blasting out junk email on his own. For $200, vetted users could hire
    one of his botnets to send 1 million pieces of spam. Junk email
    campaigns touting auction and employment scams cost $300 per million,
    and phishing emails designed to separate unwary email users from their usernames and passwords could be blasted out through Severa's botnet for
    the bargain price of $500 per million.

    The above-referenced Reuters story on Levashov's arrest cited reporting
    from Russian news outlet RT which associated Levashov with hacking
    attacks linked to alleged interference in last year's U.S. election. But subsequent updates from Reuters cast doubt on those claims.

    “A U.S. Department of Justice official said it was a criminal matter
    without an apparent national security connection,” Reuters added in an
    update to an earlier version of its story.

    The New York Times reports that Russian news media did not say if
    Levashov was suspected of being involved in that activity. However, The
    Times piece observes that the Kelihos botnet does have a historic
    association with election meddling, noting the botnet was used during
    the Russian election in 2012 to send political messages to email
    accounts on computers with Russian Internet addresses. According to The
    Times, those emails linked to fake news stories saying that Mikhail D. Prokhorov, a businessman who was running for president against Vladimir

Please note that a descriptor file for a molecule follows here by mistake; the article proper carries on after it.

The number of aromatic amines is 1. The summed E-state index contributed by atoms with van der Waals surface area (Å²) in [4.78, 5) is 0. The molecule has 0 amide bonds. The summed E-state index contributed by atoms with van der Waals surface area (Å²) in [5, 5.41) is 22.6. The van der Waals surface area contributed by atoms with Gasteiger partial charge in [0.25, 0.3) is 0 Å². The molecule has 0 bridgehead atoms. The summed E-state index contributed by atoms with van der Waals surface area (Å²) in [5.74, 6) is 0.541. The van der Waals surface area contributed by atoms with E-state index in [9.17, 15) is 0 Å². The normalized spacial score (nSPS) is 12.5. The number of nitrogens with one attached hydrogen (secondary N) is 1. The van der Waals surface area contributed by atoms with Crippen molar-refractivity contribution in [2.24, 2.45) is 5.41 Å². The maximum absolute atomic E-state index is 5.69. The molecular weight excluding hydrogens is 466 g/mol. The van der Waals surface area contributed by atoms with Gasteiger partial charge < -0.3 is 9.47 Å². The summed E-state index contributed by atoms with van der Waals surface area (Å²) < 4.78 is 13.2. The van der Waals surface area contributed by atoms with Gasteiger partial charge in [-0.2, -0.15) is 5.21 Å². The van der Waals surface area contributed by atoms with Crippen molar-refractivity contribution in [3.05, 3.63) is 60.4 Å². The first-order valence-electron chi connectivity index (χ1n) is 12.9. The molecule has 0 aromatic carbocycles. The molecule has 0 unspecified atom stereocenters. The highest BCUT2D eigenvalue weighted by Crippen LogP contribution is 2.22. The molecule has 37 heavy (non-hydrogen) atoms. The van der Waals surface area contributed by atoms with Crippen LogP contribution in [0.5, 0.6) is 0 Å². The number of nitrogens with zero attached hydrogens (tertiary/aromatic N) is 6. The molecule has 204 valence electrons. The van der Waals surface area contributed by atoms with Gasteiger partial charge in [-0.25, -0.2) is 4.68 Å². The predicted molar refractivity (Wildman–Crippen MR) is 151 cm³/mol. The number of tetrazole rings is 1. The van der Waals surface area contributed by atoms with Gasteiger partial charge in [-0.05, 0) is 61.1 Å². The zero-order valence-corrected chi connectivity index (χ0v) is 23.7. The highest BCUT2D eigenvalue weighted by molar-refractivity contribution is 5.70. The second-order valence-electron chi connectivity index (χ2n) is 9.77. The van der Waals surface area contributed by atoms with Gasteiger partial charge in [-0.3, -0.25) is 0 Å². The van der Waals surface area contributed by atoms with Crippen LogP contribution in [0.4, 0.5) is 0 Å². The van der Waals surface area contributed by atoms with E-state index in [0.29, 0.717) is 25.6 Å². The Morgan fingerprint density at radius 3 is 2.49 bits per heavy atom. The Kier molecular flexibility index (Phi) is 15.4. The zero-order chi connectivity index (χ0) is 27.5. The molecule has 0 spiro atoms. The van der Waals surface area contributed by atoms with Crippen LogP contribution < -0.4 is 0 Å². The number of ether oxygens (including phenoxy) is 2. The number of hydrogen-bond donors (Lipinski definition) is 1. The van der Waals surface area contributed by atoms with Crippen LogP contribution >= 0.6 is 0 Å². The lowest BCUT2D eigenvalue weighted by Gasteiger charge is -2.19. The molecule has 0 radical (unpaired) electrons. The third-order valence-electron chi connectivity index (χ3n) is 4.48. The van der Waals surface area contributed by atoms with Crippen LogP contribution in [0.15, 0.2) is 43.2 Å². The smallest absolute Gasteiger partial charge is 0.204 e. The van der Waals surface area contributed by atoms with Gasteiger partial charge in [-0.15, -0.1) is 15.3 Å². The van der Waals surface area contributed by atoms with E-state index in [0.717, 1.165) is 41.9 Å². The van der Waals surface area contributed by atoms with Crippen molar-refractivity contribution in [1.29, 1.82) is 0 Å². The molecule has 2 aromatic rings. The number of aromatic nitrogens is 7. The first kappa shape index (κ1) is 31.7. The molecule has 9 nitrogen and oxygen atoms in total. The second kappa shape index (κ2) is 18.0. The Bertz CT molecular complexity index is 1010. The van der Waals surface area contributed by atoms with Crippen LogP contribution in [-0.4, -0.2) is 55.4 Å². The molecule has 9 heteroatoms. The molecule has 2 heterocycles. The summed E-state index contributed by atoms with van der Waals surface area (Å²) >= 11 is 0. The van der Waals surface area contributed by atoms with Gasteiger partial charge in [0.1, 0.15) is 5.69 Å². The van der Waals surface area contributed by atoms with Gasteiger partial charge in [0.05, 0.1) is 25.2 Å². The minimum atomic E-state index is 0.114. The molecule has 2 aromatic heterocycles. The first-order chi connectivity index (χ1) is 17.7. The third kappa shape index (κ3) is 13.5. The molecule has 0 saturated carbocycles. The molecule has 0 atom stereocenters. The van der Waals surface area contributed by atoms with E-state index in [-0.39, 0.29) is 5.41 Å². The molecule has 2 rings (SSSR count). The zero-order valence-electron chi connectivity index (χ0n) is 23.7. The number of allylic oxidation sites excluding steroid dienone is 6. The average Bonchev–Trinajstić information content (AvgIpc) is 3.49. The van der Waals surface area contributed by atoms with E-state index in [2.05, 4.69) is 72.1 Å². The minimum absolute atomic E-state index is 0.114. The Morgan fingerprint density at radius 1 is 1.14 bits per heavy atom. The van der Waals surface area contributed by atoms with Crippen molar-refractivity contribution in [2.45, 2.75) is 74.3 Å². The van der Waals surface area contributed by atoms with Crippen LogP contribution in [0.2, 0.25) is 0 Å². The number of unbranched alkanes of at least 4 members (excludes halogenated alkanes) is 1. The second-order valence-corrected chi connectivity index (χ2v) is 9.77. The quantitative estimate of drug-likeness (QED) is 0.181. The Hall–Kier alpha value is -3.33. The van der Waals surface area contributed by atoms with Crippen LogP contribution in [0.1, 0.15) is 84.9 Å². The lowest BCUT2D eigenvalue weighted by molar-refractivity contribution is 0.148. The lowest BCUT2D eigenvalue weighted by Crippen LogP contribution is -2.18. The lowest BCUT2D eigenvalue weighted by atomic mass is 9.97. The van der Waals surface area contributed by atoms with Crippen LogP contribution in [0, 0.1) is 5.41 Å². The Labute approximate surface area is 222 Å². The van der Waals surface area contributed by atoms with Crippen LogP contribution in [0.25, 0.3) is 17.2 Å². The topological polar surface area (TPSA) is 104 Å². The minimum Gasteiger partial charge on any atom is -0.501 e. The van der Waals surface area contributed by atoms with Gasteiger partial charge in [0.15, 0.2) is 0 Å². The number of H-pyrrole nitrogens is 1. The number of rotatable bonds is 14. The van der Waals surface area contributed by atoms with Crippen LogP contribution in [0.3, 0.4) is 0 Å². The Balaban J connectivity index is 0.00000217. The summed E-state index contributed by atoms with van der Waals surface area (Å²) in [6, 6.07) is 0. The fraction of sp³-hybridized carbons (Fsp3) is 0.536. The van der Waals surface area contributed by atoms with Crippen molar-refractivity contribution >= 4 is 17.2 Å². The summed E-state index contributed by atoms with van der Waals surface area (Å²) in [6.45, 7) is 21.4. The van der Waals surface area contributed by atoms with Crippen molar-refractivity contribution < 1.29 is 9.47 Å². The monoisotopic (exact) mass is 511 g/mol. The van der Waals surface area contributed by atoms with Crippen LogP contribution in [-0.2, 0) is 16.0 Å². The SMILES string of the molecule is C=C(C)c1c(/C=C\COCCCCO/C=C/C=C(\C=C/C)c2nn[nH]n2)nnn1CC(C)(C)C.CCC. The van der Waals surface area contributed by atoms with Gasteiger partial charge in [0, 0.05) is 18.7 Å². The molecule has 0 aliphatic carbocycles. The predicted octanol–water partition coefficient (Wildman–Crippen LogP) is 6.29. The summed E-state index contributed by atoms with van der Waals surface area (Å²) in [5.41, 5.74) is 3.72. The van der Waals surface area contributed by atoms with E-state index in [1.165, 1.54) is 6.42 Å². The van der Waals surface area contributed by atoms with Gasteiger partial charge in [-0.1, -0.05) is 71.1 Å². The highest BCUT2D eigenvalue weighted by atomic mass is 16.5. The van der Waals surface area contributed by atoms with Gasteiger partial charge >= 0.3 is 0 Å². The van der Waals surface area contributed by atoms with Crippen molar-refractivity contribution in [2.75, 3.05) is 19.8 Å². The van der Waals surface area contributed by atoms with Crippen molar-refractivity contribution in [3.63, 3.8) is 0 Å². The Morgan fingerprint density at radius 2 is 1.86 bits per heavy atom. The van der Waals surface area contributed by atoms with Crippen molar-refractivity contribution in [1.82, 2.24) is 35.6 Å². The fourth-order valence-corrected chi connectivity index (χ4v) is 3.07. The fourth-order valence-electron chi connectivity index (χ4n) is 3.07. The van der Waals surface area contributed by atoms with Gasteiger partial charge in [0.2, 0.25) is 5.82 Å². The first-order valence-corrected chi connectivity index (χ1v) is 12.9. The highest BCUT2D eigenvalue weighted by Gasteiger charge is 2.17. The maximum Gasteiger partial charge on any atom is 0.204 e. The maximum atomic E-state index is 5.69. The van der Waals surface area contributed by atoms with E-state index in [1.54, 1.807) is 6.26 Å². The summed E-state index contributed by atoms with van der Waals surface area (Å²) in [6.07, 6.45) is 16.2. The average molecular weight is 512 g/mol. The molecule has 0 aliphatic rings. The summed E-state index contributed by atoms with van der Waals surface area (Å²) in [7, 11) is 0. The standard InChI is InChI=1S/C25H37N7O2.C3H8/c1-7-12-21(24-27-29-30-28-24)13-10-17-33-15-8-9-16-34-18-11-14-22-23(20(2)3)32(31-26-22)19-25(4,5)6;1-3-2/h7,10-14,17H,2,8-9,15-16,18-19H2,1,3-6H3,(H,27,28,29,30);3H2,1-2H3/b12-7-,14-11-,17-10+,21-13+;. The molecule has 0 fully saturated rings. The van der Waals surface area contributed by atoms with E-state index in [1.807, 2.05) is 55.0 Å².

V. Putin, had come out as gay.



    An alleged Russian hacker, Pyotr Levashov, has been detained in
    Barcelona at the request of the FBI, an arrest that set cybersecurity
    circles abuzz after a Russian broadcaster raised the possibility it was
    linked to the U.S. presidential election, AP reports. A spokeswoman for
    Spain's National Court said that the Pyotr Levashov was arrested in
    response to a U.S. computer crimes warrant while a spokesman for the
    Russian embassy in Madrid confirmed the arrest on Sunday.

    While it was not immediately clear why Levashov was arrested, Russian television station RT reported that Levashov was arrested under a U.S. international arrest warrant and was suspected of being involved in
    hacking attacks linked to alleged interference in last year's U.S.
    election. Peter Carr, a spokesman for the U.S. Justice Department's
    criminal division, said: "The U.S. case remains under seal, so we have
    no information to provide at this time."

    Defusing speculation that the arrest was in connection with the election hacking as some have suggested, Reuters reports that according to a U.S. Department of Justice official the arrest was a criminal matter without
    an apparent national security connection. Spanish authorities notified
    the Russian embassy of Levashov's arrest on Friday, the embassy
    spokesman said.

    The NYT adds that computer researchers who have linked the long-running computer spam business of the man known as Peter Severa to malware used
    in 2012 to influence a domestic election in Russia say his arrest could
    give other investigations important information. Levashov was arrested
    in Barcelona, where he had been vacationing with his family, according
    to a report on RT, a state-owned Russian television network. The report
    cited his wife, who said the Spanish police had detained Mr. Levashov at
    the request of the American authorities. Levashov's wife Maria was
    quoted by RT as saying that her husband was arrested by armed police at
    their apartment in Barcelona. She said her husband told her he had been
    accused of creating a computer virus "linked to (President Donald)
    Trump's election win."
    --- NewsGate v1.0 gamma 2
    * Origin: News Gate @ Net396 -Huntsville, AL - USA (1:396/4)